Wednesday, November 11, 2009

FreeVerse: Charge of the Light Brigade (Tennyson)

Today's FreeVerse falls on Remembrance Day here in Canada. I thought of posting In Flanders Fields by John McCrae, given that he grew up not so far from me, but then "Theirs not to make reply, / Theirs not to reason why, / Theirs but to do & die" floated through my head. I want to post Tennyson's Charge of the Light Brigade, because very few poems for me bring home that feeling of terror, waste and incredible, brutal, individual bravery as this one -- and his charge at the end, not to forget but to honour, is perfect for today. Perhaps strangely, or perhaps not, this was one of the poems that my mother used to read to us when we were kids. I think she has it memorized. It was my introduction to Tennyson, and remains my favourite poem of his.

FreeVerse is hosted by Cara over at Ooh... Books! so head over their to find out more, or to join!

This poem, complete with punctuation, was found on the website of the University of Virginia, where they have digitized an original hand-written manuscript.


Charge of the Light Brigade

Half a league half a league
Half a league onward
All in the valley of Death
Rode the six hundred:
'Forward the Light Brigade
Charge for the guns' he said
Into the valley of Death
Rode the six hundred

'Forward the Light Brigade!'
Was there a man dismay'd?
Not tho' the soldier knew
Someone had blunder'd:
Theirs not to make reply,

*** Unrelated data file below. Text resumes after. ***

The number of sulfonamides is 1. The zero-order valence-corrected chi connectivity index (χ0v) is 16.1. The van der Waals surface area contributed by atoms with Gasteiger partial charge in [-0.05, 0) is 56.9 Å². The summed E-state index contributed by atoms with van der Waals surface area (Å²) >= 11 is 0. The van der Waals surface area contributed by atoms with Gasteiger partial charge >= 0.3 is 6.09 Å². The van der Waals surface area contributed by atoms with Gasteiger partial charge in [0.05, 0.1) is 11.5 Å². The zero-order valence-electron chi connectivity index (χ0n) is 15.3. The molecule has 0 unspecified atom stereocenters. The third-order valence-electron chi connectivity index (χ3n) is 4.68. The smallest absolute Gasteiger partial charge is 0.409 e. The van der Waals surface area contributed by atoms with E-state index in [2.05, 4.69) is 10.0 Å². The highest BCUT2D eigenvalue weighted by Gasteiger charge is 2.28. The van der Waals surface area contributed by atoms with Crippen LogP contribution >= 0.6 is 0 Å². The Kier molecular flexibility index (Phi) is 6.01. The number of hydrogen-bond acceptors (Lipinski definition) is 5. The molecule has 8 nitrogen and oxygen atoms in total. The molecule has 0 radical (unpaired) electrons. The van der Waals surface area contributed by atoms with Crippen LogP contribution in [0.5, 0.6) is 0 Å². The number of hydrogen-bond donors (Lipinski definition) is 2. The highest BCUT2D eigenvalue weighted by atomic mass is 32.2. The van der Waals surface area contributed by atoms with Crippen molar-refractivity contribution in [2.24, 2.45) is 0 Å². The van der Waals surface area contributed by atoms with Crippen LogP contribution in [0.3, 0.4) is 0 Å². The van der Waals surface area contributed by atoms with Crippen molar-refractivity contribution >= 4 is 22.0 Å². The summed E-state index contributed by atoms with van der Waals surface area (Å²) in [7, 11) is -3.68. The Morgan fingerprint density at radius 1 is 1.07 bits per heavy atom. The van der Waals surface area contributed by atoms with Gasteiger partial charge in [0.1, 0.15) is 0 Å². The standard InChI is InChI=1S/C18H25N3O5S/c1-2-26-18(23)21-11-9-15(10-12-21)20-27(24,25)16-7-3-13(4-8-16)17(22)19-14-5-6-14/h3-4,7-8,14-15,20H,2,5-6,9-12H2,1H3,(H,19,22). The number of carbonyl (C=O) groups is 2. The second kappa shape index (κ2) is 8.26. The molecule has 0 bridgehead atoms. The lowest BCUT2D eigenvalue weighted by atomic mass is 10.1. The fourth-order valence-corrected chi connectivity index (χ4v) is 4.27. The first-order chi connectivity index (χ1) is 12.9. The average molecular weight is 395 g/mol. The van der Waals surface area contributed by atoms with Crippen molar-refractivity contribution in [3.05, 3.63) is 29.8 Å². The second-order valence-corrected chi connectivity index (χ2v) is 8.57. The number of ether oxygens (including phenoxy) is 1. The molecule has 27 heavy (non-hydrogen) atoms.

Theirs not to reason why,
Theirs but to do & die,
Into the valley of Death
Rode the six hundred.

Cannon to right of them,
Cannon to left of them,
Cannon in front of them
Volley'd & thunder'd;
Storm'd at with shot & shell,
Boldly they rode & well,
Into the jaws of Death,
Into the mouth of Hell
Rode the six hundred.

Flash'd all their sabres bare,
Flash'd as they turned in air,
Sabring the gunners there,
Charging an army while
All the world wonder'd;
Plunged in the battery-smoke
Right thro' the line they broke;
Cossack & Russian
Reel'd from the sabre-stroke,
Shatter'd & sunder'd.
Then they rode back, but not
Not the six hundred.

Cannon to right of them,
Cannon to left of them,
Cannon behind them
Volley'd & thunder'd;
Storm'd at with shot & shell,
While horse & hero fell,
They that had fought so well
Came thro' the jaws of Death
Back from the mouth of Hell,
All that was left of them
Left of six hundred.

When can their glory fade?
O the wild charge they made!
All the world wonder'd.
Honour the charge they made!
Honour the Light Brigade,
Noble six hundred!

4 comments:

Cara Powers said...

I'm jealous. I was looking for a poem read on YouTube in honor of Veteran's Day here in the US but all I could find was anti-war poetry, which I don't think is appropriate for honoring our veterans. I wish I'd known about this one. Good choice.

kiirstin said...

It's hard to strike the right balance; I also thought of posting the St. Crispin's day speech from Shakespeare's Henry V, which is also a masterful piece of war poetry. Except that I wanted something that was less about the glory of battle and more about how wretched it is while still being respectful of the sacrifices made.

J.T. Oldfield said...

O.K., this is really bad but this poem always reminds me of that episode of The Fresh Prince when the butler, Jeffrey (Geoffrey?) pretends to be that famous poet but then gets found out and starts reciting this one, beginning with the Canons to the left of them!

Great choice for today.

kiirstin said...

Oh no! Oh, that's funny. I'm glad I never saw that one, I probably wouldn't be able to get it out of my head either.